Video Conferencing Company Fuze Buys LiveMinutes, Raises $20M To Expand Into Team Collaboration

San Francisco-based video conferencing company Fuze is expanding its platform today with the acquisition of an online team collaboration platform, LiveMinutes. With the addition, Fuze is no longer focused only on online meetings, but is now also rolling out a new product called Fuze Spaces which allows colleagues to chat, share and comment on files, organize projects, and more via a web-based dashboard.

Fuze also announced today it had closed on $20 million in new funding from Hermes Growth Partners to continue to expand its business.

The company has already established itself as a more modern alternative to services like WebEx and GoToMeeting with its voice and HD video conferencing solution aimed at helping distributed teams connect, share content and share screens via the cloud. The service is today used by over 100,000 businesses, including big names like Groupon, Starbucks, Macy’s and Thoughtworks. In 2014, 6.5 million people used Fuze – up 100% over the year prior, the company says. And it hosts nearly 2 million minutes of meetings each day.

But online conferencing is only one aspect to team collaboration, which is where the new product and acquisition comes in. The smaller startup LiveMinutes had previously been building an online collaboration tool where co-workers could set up “workspaces” where they could share files, including Office documents, PDFs, PSDs and more, as well as make conference calls over the web or Skype. LiveMinutes last year had also begun to more deeply integrate with Evernote, allowing co-workers to import their notes and view real-time edits.


As of today, Fuze and LiveMinutes have combined their respective offerings. Fuze, which is pilot testing its new product with a handful of select customers, now offers integrations with a number of cloud services, including Box, Dropbox, Google Calendar, Google Drive and others, for document sharing purposes. The idea, the company explains, is to allow businesses to continue to use the products they know make sense for them, instead of having to establish new behaviors.

But Fuze Spaces is especially heavily integrated with Google Drive – users can upload or access their online files from Google Drive in these workspaces, click to create new Google files within a project’s space, or even manage Google file permissions directly from Fuze by selecting a sharing mode like “public” or “per users.” Once online and accessible in the workspace, others can view the files and comment on them. They can also communicate about the project as a whole, co-edit notes, create to-do lists, and invite others to join the workspace.

If need be, a click of a button can turn the chat-based meeting to a face-to-face meeting with the calling integrations. With this product, Fuze is looking to compete with other established project management platforms, like Basecamp, for example.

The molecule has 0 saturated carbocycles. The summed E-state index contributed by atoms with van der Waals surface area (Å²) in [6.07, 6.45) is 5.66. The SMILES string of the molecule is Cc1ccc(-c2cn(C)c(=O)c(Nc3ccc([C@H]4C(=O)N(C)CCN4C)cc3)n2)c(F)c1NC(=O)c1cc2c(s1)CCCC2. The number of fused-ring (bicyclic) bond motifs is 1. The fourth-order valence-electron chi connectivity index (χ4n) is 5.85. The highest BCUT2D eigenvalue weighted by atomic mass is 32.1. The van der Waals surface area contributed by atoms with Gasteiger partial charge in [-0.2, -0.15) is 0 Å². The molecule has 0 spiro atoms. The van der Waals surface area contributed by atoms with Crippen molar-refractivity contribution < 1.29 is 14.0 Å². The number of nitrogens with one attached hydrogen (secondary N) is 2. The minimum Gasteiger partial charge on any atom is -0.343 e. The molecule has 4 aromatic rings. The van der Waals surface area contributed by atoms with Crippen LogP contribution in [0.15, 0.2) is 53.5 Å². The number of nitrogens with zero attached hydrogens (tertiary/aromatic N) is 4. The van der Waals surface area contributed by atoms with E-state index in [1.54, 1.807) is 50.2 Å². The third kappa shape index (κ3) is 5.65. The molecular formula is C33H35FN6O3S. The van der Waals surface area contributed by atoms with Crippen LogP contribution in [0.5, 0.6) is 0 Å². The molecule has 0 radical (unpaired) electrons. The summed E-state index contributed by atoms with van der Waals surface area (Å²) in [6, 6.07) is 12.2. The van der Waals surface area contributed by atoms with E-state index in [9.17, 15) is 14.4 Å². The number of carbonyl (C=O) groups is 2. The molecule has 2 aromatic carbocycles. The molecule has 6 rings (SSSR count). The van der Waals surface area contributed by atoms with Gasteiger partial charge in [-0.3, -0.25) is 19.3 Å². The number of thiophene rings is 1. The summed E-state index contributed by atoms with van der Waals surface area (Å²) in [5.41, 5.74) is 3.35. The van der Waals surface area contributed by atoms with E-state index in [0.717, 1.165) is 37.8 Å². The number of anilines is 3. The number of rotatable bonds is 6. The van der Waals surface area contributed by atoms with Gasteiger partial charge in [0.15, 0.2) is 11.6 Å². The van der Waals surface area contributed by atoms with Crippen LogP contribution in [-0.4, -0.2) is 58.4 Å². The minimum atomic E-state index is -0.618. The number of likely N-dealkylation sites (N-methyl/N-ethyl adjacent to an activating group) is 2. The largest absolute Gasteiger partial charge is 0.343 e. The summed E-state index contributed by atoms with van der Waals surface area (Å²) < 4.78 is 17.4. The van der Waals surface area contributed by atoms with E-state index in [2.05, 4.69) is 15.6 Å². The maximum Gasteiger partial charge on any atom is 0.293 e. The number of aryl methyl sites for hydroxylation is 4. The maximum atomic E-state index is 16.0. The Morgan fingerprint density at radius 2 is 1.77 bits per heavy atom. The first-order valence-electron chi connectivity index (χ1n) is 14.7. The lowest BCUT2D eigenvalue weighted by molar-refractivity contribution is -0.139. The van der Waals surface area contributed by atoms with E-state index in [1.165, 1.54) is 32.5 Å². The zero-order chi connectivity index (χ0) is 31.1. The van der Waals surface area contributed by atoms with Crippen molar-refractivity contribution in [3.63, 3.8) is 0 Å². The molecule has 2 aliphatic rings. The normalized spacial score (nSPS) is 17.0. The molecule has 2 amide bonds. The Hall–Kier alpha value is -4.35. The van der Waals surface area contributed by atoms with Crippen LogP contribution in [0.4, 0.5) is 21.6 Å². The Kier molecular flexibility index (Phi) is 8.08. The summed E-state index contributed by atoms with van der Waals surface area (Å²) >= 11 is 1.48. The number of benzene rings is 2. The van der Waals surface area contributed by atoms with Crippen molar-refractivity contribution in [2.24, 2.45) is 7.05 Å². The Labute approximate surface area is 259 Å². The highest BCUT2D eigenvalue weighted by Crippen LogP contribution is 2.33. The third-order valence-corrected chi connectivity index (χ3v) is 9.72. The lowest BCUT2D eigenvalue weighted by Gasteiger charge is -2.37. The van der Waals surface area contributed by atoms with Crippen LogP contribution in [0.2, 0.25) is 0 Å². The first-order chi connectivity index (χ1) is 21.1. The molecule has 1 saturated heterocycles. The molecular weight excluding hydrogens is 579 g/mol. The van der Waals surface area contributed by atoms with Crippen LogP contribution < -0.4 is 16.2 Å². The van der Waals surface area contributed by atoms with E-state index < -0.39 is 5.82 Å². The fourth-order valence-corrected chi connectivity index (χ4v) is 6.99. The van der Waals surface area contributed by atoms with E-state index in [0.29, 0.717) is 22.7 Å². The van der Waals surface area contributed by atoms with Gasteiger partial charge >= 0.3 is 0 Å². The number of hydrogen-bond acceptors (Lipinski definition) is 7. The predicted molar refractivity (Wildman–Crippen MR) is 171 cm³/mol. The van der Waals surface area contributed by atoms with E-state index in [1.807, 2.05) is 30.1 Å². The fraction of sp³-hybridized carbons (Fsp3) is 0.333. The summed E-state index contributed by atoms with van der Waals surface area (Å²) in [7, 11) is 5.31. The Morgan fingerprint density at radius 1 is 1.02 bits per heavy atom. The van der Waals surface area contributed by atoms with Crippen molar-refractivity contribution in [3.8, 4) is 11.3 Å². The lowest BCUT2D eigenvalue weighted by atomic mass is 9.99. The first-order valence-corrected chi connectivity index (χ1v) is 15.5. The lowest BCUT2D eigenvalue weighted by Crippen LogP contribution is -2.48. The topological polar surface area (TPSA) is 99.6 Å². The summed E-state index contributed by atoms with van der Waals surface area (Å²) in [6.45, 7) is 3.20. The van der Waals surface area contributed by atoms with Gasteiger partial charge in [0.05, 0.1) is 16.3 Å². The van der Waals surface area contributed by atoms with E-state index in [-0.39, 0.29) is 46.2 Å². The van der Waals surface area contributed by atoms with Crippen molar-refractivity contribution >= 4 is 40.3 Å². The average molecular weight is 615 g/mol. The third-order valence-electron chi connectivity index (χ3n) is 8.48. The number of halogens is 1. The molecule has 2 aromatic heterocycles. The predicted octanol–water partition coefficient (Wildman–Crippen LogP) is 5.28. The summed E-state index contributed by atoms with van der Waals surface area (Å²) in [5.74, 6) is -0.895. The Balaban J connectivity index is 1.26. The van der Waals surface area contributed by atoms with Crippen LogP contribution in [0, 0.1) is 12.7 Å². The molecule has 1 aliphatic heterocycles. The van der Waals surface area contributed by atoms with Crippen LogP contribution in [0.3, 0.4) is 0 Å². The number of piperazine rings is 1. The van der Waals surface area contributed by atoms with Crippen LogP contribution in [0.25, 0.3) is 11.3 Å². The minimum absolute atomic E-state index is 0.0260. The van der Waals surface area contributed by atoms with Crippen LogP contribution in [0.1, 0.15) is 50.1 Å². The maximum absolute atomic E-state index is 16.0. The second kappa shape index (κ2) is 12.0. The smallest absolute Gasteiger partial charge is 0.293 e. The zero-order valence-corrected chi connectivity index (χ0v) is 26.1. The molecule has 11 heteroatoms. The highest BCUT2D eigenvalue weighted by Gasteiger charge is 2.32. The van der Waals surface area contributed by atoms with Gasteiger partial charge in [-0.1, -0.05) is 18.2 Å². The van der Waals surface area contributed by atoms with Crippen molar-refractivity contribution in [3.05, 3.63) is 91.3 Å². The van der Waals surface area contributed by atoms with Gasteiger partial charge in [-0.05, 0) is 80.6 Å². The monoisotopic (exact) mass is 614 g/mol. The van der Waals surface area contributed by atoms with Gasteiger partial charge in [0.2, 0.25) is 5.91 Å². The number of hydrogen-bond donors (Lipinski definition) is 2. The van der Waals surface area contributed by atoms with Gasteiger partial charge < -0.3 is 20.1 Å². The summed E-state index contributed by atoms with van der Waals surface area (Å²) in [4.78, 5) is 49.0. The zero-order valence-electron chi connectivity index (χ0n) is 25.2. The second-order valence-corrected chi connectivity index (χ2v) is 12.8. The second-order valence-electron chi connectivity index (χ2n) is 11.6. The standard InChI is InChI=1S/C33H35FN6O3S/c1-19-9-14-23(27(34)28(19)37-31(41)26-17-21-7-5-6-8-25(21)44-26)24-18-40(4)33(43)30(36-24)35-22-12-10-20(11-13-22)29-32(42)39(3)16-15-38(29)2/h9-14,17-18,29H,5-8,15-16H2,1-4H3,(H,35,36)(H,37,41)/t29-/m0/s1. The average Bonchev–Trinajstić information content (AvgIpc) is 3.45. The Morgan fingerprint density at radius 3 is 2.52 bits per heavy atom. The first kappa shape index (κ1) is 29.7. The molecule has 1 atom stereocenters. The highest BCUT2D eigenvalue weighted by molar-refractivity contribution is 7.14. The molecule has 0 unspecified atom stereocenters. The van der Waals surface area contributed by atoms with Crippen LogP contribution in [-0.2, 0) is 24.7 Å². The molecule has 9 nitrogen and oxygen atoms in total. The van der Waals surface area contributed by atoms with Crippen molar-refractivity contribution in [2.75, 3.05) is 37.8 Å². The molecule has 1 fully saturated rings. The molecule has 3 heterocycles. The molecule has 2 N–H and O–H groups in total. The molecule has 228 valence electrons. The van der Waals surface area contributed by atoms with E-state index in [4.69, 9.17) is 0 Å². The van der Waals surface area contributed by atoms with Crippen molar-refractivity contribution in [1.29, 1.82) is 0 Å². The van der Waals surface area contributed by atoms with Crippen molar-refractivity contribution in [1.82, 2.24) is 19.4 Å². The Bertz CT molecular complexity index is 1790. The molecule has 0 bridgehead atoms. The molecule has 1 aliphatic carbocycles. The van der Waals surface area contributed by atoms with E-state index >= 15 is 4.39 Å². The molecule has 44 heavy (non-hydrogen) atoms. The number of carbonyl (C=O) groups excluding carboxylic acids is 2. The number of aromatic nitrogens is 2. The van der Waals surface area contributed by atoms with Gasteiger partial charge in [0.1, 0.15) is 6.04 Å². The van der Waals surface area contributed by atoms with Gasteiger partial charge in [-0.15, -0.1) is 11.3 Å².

Next month, Fuze will add another feature called Collaborative Notes to the product, which will allow users to track discussions and tasks outside of meetings. More features will follow in the months ahead, with the product exiting its beta trials later this year.

Pricing details for the combined offering have not been disclosed yet, but Fuze will continue to be a freemium offering for both products.

LiveMintues’ co-founder and CEO Kemal El Moujahid will lead the product strategy for Fuze, following the deal and will be joined by other team members from San Francisco and Paris. Fuze didn’t disclose the deal terms.

The acquisition comes at a time when a number of services are expanding into team collaboration in response to the trend where an increasing number of employees are working from home, or from remote locations.

Evernote last fall, for example, rolled out a new “work chat” feature to make its service more collaborative. Dropbox more recently has been testing a collaborative note-taking service called Dropbox Notes. Enterprise software company Atlassian also earlier this month bought a team chat service called Hall to beef up its HipChat product. And late last year, enterprise content collaboration company Huddle raised $51 million more to grow its business. Even WebEx owner Cisco is looking for ways to modernize team collaboration with its newer offering Cisco Spark.

Of course, many organizations are still content to file-share and collaborate using a variety of disjointed services, including Microsoft Office, Google Drive, Box, Slack, Yammer, and other web-calling, conferencing and project management solutions.

That means Fuze will have a lot of competition as it enters the broader team collaboration space going forward.